Pre-fabricating rooms and bathrooms off-site promises not only manpower savings and faster assembly, but also better quality for HDB home owners.
But yesterday's announcement that the Housing Board is targeting the use of more pre-fabricated units for launches from 2019 onwards has left some home owners wondering if the construction method will live up to expectations.
Housewife Dion Lim, 38, for one, was unhappy with the bathrooms in her Fernvale Lea flat - the first Build-to-Order project to feature pre-fabricated bathroom units.
The Sengkang project was completed in January last year. Since then, pre-fabricated bathrooms have been installed in about 14,000 units over 15 projects islandwide.
Madam Lim said that problems included uneven tiles, loose fittings and rusty doors. It is not clear if these are necessarily due to the bathroom being pre-fabricated, but she said: "I thought that these being prepared in a factory meant that there wouldn't be these problems."
She later either rectified them on her own or ignored them.
The technology used to make pre-fabricated units has improved over the years, said Nanyang Technological University engineering professor Robert Tiong.
"Traditionally, pre-fab items were fitted after the building was completed. Now, all the pre-fab units, such as toilets, can be assembled at the same factory with the same pool of labour and expertise, while saving on time, logistics and transportation."
MORE EFFICIENT PROCESS
Traditionally, pre-fab items were fitted after the building was completed. Now, all the pre-fab units, such as toilets, can be assembled at the same factory with the same pool of labour and expertise, while saving on time, logistics and transportation.
NANYANG TECHNOLOGICAL UNIVERSITY ENGINEERING PROFESSOR ROBERT TIONG, on how the technology has improved.
He added: "It will be easier to manage and ensure good quality, since the inspection can be done at the factory as soon as the unit is completed."
At the same time, said BHCC Construction quantity surveyor Pan Zhi Hua, quality will improve as those in the industry get more accustomed to the new methods.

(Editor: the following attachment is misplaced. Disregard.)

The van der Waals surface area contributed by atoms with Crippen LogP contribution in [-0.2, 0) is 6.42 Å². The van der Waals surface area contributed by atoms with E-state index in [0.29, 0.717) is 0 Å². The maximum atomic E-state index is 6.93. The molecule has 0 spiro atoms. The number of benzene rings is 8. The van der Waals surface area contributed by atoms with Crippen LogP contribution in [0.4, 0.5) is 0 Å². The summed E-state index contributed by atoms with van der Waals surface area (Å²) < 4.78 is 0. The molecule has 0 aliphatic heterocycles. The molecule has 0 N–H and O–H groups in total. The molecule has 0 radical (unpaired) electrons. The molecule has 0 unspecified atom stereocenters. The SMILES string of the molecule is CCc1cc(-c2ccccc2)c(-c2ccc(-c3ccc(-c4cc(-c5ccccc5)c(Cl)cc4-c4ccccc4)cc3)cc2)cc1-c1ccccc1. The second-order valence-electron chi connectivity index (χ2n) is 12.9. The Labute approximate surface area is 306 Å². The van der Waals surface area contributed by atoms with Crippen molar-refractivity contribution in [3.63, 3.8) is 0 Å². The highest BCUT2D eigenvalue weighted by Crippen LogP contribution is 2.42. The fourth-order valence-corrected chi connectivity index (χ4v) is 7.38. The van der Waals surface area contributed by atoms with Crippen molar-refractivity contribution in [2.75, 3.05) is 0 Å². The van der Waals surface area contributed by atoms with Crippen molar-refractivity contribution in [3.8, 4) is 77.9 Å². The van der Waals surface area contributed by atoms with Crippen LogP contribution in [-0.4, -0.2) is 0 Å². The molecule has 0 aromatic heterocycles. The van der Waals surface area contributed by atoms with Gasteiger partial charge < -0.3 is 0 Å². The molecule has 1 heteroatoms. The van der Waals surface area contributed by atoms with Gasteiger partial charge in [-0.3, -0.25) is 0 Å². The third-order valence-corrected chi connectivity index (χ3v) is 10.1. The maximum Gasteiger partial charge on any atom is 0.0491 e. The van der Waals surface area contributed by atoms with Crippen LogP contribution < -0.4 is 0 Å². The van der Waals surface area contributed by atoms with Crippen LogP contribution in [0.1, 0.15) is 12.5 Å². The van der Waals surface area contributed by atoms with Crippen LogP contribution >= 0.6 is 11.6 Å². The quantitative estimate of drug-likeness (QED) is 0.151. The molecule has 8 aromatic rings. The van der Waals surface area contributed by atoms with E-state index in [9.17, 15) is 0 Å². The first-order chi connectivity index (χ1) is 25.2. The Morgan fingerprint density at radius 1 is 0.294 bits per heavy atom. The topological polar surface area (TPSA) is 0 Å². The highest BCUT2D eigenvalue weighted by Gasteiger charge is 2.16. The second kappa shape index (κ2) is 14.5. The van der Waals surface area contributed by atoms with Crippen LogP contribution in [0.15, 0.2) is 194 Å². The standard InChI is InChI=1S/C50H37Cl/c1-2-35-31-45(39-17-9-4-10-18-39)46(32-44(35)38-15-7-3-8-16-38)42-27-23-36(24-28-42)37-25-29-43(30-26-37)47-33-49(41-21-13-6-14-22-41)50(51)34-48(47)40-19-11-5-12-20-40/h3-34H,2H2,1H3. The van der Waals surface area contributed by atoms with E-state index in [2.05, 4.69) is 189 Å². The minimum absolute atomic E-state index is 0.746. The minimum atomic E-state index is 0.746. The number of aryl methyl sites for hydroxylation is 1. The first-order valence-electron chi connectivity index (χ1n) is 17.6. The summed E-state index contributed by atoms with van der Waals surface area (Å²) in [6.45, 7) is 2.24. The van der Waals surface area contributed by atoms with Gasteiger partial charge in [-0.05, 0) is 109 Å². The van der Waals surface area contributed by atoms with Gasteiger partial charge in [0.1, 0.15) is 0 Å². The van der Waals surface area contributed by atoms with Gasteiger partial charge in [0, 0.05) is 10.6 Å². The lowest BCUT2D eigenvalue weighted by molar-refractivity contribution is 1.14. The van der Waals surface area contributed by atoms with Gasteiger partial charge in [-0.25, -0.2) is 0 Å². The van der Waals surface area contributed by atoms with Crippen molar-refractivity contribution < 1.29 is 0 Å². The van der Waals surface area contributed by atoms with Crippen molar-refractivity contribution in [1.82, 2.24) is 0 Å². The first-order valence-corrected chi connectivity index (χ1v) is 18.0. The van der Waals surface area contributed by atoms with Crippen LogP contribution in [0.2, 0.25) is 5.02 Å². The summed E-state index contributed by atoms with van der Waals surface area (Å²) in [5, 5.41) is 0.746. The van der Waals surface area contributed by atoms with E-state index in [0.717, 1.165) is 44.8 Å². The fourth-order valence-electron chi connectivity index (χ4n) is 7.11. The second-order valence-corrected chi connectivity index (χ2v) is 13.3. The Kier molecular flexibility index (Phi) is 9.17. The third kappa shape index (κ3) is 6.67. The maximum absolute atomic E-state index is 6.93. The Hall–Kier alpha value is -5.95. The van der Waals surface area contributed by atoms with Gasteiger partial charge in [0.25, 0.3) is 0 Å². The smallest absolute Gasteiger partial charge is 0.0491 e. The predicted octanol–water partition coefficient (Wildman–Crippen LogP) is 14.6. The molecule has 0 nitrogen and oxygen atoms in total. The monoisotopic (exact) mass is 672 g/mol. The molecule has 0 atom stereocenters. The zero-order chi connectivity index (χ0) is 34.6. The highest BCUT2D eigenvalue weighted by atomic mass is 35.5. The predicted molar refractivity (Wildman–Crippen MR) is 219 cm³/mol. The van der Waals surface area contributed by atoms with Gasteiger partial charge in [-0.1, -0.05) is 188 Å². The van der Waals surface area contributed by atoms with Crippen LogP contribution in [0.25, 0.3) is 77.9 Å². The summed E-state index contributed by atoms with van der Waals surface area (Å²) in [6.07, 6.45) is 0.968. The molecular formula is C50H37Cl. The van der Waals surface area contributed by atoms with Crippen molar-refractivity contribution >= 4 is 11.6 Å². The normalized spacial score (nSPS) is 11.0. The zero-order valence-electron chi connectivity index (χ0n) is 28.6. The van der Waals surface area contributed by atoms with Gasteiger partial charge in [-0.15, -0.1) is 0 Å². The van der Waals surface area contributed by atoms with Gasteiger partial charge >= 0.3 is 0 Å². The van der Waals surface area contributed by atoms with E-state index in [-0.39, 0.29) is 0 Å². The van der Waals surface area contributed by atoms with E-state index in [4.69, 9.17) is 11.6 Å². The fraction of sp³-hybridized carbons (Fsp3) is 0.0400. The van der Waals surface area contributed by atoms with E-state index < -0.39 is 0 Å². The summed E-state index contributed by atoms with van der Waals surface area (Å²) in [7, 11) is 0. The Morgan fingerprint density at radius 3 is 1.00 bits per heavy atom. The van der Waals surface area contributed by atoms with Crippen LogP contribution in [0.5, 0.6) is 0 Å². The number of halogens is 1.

Her company has not yet used the Prefabricated Prefinished Volumetric Construction (PPVC) method - where entire rooms are constructed fitted with flooring, wall finishes, window frames and paint in a factory, before being transported to the construction site - but it has several upcoming projects where the method will be used.
"After two or three projects, we'll have the experience to install all these extra efficiently and properly," she said.
As for the longstanding complaint that pre-fabricated units, with their blocky, modular designs, may make for boring buildings, Prof Tiong said a combination of new building materials and methods can help to spice things up.
Architect Calvin Chua said that HDB's adoption of the PPVC method, coupled with last week's news that structural walls in future flats could be pushed to the side, will give home owners a "flexible empty shell to customise their living spaces".
HDB yesterday also promised better homes with new materials.
These include vinyl strip flooring to replace floor tiles in bedrooms, which can be installed easily on site or off, and also offers better slip resistance.
Another example is unplasticised polyvinyl chloride skirting, which replaces traditional timber ones. The latter are supposed to be of better quality and can be installed more quickly, said HDB.